Fatherhood and Low Testosterone: Is There a Connection?

It is commonplace for new moms to experience hormonal fluctuations, due to the estrogen surge that happens at the beginning of pregnancy and lasts through the next nine months, but do new dads notice a shift in hormone levels as well?

According to a 2014 study from the University of Michigan, fathers can not only start showing a decrease once their babies are born, but sometimes can even show a drop in testosterone levels during their partners pregnancy. While experts don’t know exactly what causes the dip, it could be Mother Nature’s way of transforming men into fathers.


Mother Nature’s Testosterone Plan

“Testosterone is the hormone that drives men to be more aggressive and seek out sex, so reduced testosterone levels make guys more stable, less likely to spread their seed elsewhere,” New York-based sex therapist Dr. Ian Kerner, author of She Comes First.

Because of the evolution of humans, when we have a pregnant partner or are already a father, it is more natural to be less incentivized to stray. But there’s more to low T than just becoming a father.


Causes of Post-Baby Low Testosterone

Along with your new baby comes a lot of new responsibilities and less time for activities that keep your health and testosterone levels up. These factors can contribute to a loss in sex drive and sperm production. In this event, it may be best to visit a Philadelphia urologist to talk to your doctor about testosterone replacement therapy.

Gaining weight:

With less free time to hit the gym or go for a bike ride, new dads might find themselves gaining a few extra pounds. But if his BMI qualifies as overweight or obese, testosterone can nosedive. When testosterone decreases it is replaced with estrogen, which is made by fat cells. Therefore the more fat cells there are, the more testosterone is affected.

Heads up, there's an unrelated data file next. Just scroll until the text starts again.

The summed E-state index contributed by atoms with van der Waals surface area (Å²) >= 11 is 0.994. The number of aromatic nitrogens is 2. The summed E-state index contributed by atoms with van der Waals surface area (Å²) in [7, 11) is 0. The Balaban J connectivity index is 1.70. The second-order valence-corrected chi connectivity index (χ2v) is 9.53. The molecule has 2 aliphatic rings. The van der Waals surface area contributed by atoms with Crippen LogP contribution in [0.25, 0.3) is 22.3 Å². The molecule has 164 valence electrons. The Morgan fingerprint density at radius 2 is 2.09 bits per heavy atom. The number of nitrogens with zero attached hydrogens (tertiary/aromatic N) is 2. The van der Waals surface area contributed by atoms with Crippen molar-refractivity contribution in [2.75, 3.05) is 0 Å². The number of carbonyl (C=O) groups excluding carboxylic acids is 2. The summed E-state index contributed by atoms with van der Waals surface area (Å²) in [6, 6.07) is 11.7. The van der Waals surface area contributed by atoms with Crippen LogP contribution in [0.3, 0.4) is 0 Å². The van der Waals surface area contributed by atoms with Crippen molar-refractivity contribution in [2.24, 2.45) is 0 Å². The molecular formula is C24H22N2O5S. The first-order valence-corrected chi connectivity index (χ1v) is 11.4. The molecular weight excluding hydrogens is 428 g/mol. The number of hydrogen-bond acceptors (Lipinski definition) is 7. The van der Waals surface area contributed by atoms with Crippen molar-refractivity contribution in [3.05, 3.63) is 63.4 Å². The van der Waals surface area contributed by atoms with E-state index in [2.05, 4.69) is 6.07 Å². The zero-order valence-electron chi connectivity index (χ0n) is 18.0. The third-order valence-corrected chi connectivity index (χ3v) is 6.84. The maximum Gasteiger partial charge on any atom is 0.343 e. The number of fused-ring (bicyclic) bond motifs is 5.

Not sleeping enough:

We all know that babies don’t tend to sleep to a normal adult sleep schedule. “If your sleep is disrupted or you don’t get enough on a regular basis, it causes changes in sleep hormones that can lower testosterone,” says Dr. Joseph Alukal, assistant professor of urology at NYU Langone Medical Center.

Excessive stress:

Caring for a newborn can be stressful no matter how adorable they are. This can cause elevated stress hormone cortisol, which can affect a man’s testosterone. With lower testosterone comes lower sex drive, which is a body’s way of saying right now might not be the best time to have another baby.


While lowered testosterone can be a side effect of new parenthood it is something to keep an eye on. Low T can come with its own side effects, such as depressed mood, low sex drive, low energy, and could lead to erectile dysfunction.

If it is determined that your testosterone levels are low, the physicians at Philadelphia Urology Associates can work with you to find the low T treatment that works best for you.

For more information or to schedule an appointment with one of our Philadelphia urologists, call (215) 563-1199 or contact us online.


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